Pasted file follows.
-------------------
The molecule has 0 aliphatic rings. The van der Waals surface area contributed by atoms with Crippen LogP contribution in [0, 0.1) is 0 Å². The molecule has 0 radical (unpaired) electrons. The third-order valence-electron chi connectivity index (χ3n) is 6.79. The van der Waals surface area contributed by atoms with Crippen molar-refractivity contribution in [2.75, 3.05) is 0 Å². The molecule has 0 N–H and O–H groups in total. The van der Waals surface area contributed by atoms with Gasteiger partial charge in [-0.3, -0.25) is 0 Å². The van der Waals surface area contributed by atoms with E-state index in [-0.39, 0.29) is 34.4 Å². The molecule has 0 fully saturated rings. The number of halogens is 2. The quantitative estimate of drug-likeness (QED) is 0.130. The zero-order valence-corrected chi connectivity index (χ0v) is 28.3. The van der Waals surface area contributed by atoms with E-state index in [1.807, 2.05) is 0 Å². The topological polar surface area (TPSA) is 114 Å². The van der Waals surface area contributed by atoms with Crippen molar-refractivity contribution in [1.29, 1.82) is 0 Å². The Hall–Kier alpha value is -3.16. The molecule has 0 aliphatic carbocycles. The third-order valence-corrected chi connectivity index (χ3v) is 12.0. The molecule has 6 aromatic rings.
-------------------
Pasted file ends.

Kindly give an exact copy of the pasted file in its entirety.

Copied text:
The molecule has 0 aliphatic rings. The van der Waals surface area contributed by atoms with Crippen LogP contribution in [0, 0.1) is 0 Å². The molecule has 0 radical (unpaired) electrons. The third-order valence-electron chi connectivity index (χ3n) is 6.79. The van der Waals surface area contributed by atoms with Crippen molar-refractivity contribution in [2.75, 3.05) is 0 Å². The molecule has 0 N–H and O–H groups in total. The van der Waals surface area contributed by atoms with Gasteiger partial charge in [-0.3, -0.25) is 0 Å². The van der Waals surface area contributed by atoms with E-state index in [-0.39, 0.29) is 34.4 Å². The molecule has 0 fully saturated rings. The number of halogens is 2. The quantitative estimate of drug-likeness (QED) is 0.130. The zero-order valence-corrected chi connectivity index (χ0v) is 28.3. The van der Waals surface area contributed by atoms with E-state index in [1.807, 2.05) is 0 Å². The topological polar surface area (TPSA) is 114 Å². The van der Waals surface area contributed by atoms with Crippen molar-refractivity contribution in [1.29, 1.82) is 0 Å². The Hall–Kier alpha value is -3.16. The molecule has 0 aliphatic carbocycles. The third-order valence-corrected chi connectivity index (χ3v) is 12.0. The molecule has 6 aromatic rings.